Blank Project couldn’t have a better pilot, Kieran is kind of a magic person. I think stylistically you can feel and hear Kieran in the record. You can even feel his breath, he’s definitely in there. He’s not a manipulative person at all, he was totally candid. We had five days to record these ten tracks, and the concept was to record it live to ensure the process was as natural as possible.

What can you tell us about your collaboration with Robyn, who appears on the track Out of the Black?

We had a really nice day recording that track together, I think I’m slightly in love with her, she’s a little diamond, that girl. Out of the Black was actually one of the tracks I was struggling with, and Kieran suggested we should get Robyn to lend her vocals to it. It was a tune that was screaming for something. It was missing her, basically.

 

 

What’s your take on women in the contemporary music landscape?

I would like to classify myself as someone who’s always been really proud of women, stimulated by them and dependent on their influence. Especially women that really hit hard. I think it’s easy to sit back and diss – and I have done – a lot of the obvious things you can diss in the mainstream picture. That’s the easy, obvious thing to do. Screw that. I really like MIA, Patti Smith, actually I love Beyonce, I think she’s amazing. I wish I had some of her fucking energy. I think Martina Topley- Bird is amazing as well; she’s a kind of genius. But we are overly dependent on a few vital women, and I think we have to create more space.

How far engrained a problem do you think misogyny and bigotry are in the context of hip-hop?

I think it sucks. I think the over- sexualisation or even the total desexualisation of women fucking sucks. You get guys standing around in ten layers of clothes smoking cigars and the chicks are walking around in bikinis saturated in oil. OK, is that really how you’re going to sell records? There is a rage and there is a different blood of people coming through, that’s why I like MCs like Joey Badass, that’s why when you hear MIA, people respect her message. People are saying, ‘that’s enough already’ and it creates a rage and then all of a sudden there’s a voice of people who are saying perverse things.

I feel we’re at one of those places now. There’s a predominant voice, even in hip- hop, that’s hopefully going to run this old fashioned nonsense off the road. It’s really boring and it’s not even that hot or sexy. Actually, it’s not even dangerous.

How do you differentiate between female artists that blur the lines between risqué freedom of expression and feminism? Is the ‘sex sells’ mantra still a predominant mindset?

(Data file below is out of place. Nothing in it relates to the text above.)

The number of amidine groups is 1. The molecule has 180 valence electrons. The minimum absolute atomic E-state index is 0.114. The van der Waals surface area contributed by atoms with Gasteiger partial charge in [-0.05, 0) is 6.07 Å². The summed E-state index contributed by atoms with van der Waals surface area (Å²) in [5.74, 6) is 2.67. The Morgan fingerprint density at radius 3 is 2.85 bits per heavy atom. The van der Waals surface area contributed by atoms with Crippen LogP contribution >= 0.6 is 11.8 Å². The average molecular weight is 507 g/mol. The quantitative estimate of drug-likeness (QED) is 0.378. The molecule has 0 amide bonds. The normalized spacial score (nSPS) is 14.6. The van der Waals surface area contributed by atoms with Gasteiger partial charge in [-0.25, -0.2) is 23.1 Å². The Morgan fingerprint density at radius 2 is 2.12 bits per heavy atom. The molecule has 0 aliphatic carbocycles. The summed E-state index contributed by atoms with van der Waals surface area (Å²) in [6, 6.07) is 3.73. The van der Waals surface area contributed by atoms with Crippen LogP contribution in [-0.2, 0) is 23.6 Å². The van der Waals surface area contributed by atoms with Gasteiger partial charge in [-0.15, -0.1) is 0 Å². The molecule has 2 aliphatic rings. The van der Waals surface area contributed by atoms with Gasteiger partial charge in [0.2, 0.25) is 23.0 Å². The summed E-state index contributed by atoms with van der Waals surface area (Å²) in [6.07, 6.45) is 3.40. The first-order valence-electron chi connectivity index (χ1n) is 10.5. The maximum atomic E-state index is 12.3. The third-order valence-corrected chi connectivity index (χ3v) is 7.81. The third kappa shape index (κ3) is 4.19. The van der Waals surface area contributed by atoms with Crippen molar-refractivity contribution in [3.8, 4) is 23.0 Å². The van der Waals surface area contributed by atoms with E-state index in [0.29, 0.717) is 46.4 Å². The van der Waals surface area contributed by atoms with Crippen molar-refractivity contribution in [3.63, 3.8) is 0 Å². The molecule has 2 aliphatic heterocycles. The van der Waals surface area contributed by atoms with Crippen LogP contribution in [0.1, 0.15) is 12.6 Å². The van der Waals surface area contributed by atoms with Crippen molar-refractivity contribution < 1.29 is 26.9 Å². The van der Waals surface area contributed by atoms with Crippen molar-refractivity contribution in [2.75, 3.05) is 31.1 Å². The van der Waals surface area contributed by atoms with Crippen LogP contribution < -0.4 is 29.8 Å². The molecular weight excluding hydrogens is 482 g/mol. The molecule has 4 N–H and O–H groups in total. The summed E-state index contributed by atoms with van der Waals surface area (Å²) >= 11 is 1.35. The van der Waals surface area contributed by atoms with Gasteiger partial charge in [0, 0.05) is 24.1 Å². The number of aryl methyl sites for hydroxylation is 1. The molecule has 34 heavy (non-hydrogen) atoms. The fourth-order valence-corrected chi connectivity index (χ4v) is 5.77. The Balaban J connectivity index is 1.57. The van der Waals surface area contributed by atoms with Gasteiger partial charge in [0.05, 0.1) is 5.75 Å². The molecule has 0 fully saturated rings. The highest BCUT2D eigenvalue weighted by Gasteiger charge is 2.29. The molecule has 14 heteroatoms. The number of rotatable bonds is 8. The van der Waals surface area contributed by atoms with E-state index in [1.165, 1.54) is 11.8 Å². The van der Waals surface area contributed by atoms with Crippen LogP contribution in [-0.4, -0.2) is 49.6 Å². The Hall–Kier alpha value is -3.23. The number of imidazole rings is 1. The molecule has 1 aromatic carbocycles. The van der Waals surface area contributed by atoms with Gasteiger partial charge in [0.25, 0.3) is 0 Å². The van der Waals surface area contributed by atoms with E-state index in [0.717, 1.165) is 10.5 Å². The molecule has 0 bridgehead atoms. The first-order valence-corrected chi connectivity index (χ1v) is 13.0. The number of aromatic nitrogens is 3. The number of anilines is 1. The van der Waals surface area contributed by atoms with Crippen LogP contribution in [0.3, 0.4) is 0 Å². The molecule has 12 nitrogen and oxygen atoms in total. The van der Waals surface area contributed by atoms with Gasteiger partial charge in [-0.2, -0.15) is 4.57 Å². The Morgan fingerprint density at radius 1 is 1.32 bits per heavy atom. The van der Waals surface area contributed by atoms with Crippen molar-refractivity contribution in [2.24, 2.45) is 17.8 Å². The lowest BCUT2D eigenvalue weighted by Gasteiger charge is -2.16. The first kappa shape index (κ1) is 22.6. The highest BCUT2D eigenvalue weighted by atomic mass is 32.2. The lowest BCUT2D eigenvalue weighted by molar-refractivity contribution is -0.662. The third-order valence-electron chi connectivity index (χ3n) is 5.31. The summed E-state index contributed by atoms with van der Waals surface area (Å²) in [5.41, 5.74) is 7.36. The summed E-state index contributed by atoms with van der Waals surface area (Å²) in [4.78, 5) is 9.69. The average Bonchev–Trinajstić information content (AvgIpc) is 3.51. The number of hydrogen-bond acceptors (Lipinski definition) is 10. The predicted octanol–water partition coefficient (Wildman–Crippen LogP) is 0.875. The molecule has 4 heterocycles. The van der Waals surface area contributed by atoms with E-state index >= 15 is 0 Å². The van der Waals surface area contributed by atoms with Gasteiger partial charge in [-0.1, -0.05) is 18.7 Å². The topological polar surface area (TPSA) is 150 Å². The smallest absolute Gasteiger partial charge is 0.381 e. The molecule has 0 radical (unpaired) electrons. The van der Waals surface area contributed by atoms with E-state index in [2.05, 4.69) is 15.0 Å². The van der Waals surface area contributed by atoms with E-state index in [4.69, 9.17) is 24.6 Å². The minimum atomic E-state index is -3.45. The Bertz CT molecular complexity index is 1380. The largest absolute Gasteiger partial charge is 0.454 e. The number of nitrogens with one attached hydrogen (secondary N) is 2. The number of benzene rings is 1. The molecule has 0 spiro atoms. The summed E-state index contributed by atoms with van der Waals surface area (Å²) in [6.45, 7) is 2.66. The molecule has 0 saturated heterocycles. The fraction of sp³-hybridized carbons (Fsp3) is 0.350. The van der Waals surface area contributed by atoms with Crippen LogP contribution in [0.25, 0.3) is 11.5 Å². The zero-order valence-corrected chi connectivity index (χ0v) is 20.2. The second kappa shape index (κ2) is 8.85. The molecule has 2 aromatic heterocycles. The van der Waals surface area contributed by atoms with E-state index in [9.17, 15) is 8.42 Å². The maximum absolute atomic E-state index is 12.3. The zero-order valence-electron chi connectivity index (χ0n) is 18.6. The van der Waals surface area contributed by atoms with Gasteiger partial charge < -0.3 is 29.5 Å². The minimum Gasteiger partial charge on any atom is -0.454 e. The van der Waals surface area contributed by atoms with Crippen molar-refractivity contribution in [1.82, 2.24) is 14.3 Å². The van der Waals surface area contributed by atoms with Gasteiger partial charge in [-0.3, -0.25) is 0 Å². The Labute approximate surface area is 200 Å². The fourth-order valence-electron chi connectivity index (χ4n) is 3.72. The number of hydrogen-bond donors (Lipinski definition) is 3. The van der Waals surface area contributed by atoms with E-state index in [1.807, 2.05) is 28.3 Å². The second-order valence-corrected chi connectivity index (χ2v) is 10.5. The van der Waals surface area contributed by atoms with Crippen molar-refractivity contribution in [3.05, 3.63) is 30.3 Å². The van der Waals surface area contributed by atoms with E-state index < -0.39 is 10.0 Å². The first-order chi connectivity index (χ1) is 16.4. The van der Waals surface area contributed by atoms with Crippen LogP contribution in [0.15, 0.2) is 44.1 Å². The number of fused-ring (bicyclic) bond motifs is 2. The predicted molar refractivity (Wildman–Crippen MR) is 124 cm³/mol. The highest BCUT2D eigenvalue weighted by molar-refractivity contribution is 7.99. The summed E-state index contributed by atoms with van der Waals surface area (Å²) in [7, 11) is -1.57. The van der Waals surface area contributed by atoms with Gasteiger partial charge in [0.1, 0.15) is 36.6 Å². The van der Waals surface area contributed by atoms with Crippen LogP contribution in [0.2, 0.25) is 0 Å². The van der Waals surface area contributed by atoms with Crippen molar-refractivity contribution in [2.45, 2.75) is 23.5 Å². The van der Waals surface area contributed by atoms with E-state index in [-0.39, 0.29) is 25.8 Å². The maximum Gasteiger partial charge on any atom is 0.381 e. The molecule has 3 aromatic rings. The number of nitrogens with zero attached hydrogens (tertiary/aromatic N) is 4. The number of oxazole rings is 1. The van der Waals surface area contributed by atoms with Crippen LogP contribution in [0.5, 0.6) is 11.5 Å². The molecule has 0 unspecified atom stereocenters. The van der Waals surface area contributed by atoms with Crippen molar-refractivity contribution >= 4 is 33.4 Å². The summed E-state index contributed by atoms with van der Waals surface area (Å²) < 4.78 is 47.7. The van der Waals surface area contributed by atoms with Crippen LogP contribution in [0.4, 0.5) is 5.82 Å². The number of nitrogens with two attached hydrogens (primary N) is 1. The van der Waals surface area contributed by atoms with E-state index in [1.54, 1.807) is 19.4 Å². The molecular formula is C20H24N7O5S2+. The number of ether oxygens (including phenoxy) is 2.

I differentiate between the two because of the way that artist makes me feel. If an artist makes me feel like I want to lie on the floor, or scream, or have sex, then I embrace whatever emotion I feel first. If that artist makes me feel something then that’s surely a good thing. I think some people choose to go a certain way because they want to be famous; they make these compromises because they’re convinced that’s what’s going to get them to a particular place. We all want to make a living out of what we do and make a name for ourselves, but I think it’s down to where you make your compromises. But it’s not my place to criticise people or preach what’s better or worse. I don’t think that’s helping anybody.

How would you compare the role of a current female MC to that of your 16-year-old self, performing with feminist punk game-changers The Slits?

The language they speak and the sounds they use have all changed, but I think fundamentally we’re voicing the same things. When I hear a 16-year-old now it cuts straight into my heart, because I understand it. It’s not my job to sound like a 16-year-old, but I understand it and I can relate to it. I have a 17-year-old daughter who’s making music, and I can relate to it because I’ve been there and I’m watching her in that same headspace.

All of her female friends call themselves feminists, and that’s really cool. But at the same time, you never stop learning and observing, and that just makes me think, ‘what the fuck, I still feel unqualified’.

 

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Blank Project is released on 24 February via Smalltown Supersound. Catch Neneh Cherry and RocketNumberNine at Bristol’s The Love Inn on Monday, 24 February ahead of their appearance at Love Saves The Day, Bristol, 24-25 May

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Words: Joshua Nevett

Photo: Kim Hiorthoy